Top 10 OSHA Violations 2017
At the end of September every year several things happen. It is the official start of autumn. All of the children are back in school. Pumpkin spice everything is available. OSHA publishes their list of top ten most-cited standards. These are always announced at the National Safety Council’s Congress and Expo. The timing fits with OSHA’s fiscal year that runs from October 1 through September 30. So, without further delay….
Most-Cited OSHA Standards for Fiscal Year 2017
- Fall Protection – Standard 1926.501 with 6,072 violations
- Hazard Communications – Standard 1910.1200 with 6,072 violations
- Scaffolding- Standard 2936.451 with 3,288 violations
- Respiratory Protection – Standard 1910.134 with 3,097 violations
- Lockout/Tagout – Standard 1910.147 with 2,877 violations
- Ladders – Standard 1926.1053 with 2,241 violations
- Powered Industrial Trucks – Standard 1910.178 with 2,162 violations
- Machine Guarding – Standard 1910.212 with 1,933 violations
- Fall Protection: Training requirements – Standard 1926.503 with 1,523 violations
- Electrical Wiring Methods – Standard 1910.305 with 1,405 violations
Here are some things I notice about this year’s list. First of all, four of top ten are related. By this I mean, items 1, 3, 6 and 9 are related to falling. Next, take note that the top five violations are the exact same and in the same order as the past four fiscal years. Almost every other standard listed for 2017 is also on the 2016, 2015, 2014 and 2013 lists. The only change for them is the order of prominence on the list. To put things in perspective, look at the numbers of violations beside each one. Take those numbers and translate them to a worker injury or death. If that isn’t enough perspective for you, these numbers also translate into millions of dollars of cost to companies.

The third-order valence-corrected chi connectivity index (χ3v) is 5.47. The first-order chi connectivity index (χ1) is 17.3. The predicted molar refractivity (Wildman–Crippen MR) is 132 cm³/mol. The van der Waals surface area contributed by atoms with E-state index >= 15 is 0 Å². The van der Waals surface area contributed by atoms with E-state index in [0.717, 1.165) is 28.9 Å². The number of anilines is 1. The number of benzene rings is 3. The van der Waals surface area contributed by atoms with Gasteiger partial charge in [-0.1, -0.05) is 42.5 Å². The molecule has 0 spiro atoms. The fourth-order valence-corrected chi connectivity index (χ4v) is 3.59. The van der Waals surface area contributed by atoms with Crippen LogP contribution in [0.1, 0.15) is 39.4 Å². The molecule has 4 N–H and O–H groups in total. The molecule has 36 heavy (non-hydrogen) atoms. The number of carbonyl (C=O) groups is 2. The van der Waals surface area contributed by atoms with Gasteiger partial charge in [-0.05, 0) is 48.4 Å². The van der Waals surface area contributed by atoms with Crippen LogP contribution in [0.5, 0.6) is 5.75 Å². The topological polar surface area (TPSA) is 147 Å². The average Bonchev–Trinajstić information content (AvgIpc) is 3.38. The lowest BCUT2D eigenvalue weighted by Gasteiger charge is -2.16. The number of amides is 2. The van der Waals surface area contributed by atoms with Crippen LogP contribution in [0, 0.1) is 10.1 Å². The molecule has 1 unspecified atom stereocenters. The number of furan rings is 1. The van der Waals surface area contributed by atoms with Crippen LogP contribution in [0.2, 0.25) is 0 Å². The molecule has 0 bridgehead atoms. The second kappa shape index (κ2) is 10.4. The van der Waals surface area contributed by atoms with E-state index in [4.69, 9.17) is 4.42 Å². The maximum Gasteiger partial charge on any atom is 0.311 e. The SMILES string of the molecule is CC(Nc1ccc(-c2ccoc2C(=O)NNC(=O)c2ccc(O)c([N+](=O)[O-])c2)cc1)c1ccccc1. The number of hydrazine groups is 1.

Every single item on that list is PREVENTABLE. With good company policy, training and commitment to safety, those numbers should be almost zero. OSHA’s website (https://www.osha.gov/shpguidelines/) has an entire section dedicated to the “Recommended Practices for Safety and Health Programs”. These practices were developed around the seven core elements of an effective safety and health program. They were recently updated to include changes in workplaces and the economy. From this site a company can find ways to start developing a program or to improving the one they already have. Even if your company is small, there are things you can do.
Take the time to review your company’s current programs. See if there are areas that can be improved and work to make that happen. Until all stakeholders in a company make the decision to focus on safety and health, I’ll be posting this same blog next year. Call ICC Compliance Center today to see how we can help.